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COMPLY-Do Wall Street arbitrators go easy on discovery violations?
2014年10月17日 / 中午12点06分 / 3 年前

COMPLY-Do Wall Street arbitrators go easy on discovery violations?

Oct 17 (Reuters) - A former UBS AG branch manager’s pay discrimination case in Puerto Rico highlights behavior some lawyers say can give brokerages an edge in arbitration: breaking discovery rules.

In May, a Financial Industry Regulatory Authority (FINRA) arbitration panel dismissed Carlos Capacete’s claim that UBS paid him less than branch managers on the U.S. mainland. At the same time, the FINRA panel sanctioned UBS $5,000 for violating rules of “discovery” - the pre-hearing process by which parties exchange information.

The ruling is among a spate of cases in which parties have wrangled over alleged discovery violations. Investor attorneys have complained that FINRA’s arbitration process lets brokerage firms get off easy when they have to pay small fines for violations that would have much more serious repercussions in courts.

Capacete’s lawyer, Judith Berkan in San Juan, has asked a Puerto Rico court to throw out the arbitration ruling because of the violation.

The $5000 fine falls short of serious punishment for a firm the size of UBS, Berkan wrote in legal papers filed in June at the San Juan Superior Court, the city’s highest trial court. Other sanctions, such as striking certain testimony on UBS’ behalf, would have more of an impact, she wrote.

“FINRA found all of the issues raised in Mr. Capacete’s case to be without merit and dismissed it in its entirety,” said a UBS spokesman, adding the firm is confident the court will uphold the ruling.

While arbitration rulings are typically binding, courts can overturn them in rare circumstances. A hearing is set for December.

SLAP ON THE WRIST?

So-called “discovery abuse” by firms in arbitration is unusual, and Capacete faces a tough task in overturning the dismissal, lawyers say.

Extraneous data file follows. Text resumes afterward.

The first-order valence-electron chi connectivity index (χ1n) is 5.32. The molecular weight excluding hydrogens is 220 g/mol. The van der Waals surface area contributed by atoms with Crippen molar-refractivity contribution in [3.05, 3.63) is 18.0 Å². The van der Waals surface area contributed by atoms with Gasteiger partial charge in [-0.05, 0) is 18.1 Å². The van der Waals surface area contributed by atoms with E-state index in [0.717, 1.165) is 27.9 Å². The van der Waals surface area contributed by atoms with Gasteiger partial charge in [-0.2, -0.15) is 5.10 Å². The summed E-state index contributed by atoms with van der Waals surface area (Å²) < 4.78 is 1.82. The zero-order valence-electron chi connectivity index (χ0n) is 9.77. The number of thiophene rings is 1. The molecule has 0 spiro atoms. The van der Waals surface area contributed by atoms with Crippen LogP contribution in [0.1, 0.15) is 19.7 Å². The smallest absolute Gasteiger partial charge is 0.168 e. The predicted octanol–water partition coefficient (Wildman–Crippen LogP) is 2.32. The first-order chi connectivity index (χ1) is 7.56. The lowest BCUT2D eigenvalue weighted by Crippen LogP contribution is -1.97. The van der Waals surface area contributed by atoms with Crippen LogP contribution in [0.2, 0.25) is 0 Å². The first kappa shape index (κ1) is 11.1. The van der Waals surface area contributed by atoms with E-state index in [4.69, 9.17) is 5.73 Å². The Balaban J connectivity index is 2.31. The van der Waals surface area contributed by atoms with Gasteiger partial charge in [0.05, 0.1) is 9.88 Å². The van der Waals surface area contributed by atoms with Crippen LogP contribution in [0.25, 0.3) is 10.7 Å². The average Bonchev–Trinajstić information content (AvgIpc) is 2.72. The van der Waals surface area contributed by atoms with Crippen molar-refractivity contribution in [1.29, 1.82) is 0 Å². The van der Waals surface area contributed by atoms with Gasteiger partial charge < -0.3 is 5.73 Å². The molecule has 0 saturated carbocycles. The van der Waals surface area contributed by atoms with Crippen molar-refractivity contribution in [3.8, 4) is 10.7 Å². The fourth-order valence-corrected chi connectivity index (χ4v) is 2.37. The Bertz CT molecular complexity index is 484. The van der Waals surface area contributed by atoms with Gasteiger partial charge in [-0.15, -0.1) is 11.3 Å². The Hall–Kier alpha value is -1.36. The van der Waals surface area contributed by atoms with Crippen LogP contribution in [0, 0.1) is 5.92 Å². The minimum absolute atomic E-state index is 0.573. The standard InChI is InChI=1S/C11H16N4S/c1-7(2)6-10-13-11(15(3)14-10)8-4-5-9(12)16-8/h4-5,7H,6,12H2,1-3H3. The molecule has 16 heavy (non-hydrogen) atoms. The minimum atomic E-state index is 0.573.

While federal judges are generally more inclined to strike testimony or stop a hearing so a party can review documents that surface at the last minute, FINRA arbitrators generally impose lighter sanctions, said Stefan Apotheker, a lawyer in Miami who represents investors.

For example, arbitrators, also in May, ordered UBS to pay $1,000 for discovery abuse in another case. A UBS spokeswoman declined to comment immediately on that case.

One investor attorney said she handled three cases over the last year in which brokerage firms were fined from $1,000 to $5,100 for discovery violations.

Fines can be significantly higher. On Monday, a FINRA disciplinary officer fined a unit of Ameriprise Financial Inc $100,000 for not disclosing that a broker altered a document the firm gave an investor during discovery. An Ameriprise spokesman said the firm strongly disagrees with the decision, which focused on alleged technical violations during a 2009 arbitration

FINRA investigates all complaints about discovery abuse, and the regulator initiates enforcement actions whenever possible, a spokeswoman said.

Capacete’s court case alleges that UBS produced documents near the end of the arbitration that it should have produced sooner. The documents, which supported UBS’ view that it had not discriminated against Capacete, were crucial, Capacete’s lawyer wrote.

There can be genuine reasons why documents surface late, said Richard Roth, a securities lawyer in New York. Parties must continue to look for documents, such as emails, while a case is pending, he added.

Sanctions are not limited to firms. In one case in September, arbitrators ruled three investors violated discovery rules and ordered them to pay the firm’s share of the hearing fees.

In 2010, comedian Will Ferrell and a group of investors had to pay $22,500 for not complying with discovery procedures in an $18 million FINRA arbitration case they lost against JP Morgan Chase. (Reporting by Suzanne Barlyn. Additional reporting by Mica Rosenberg; Editing by Linda Stern and Andre Grenon)

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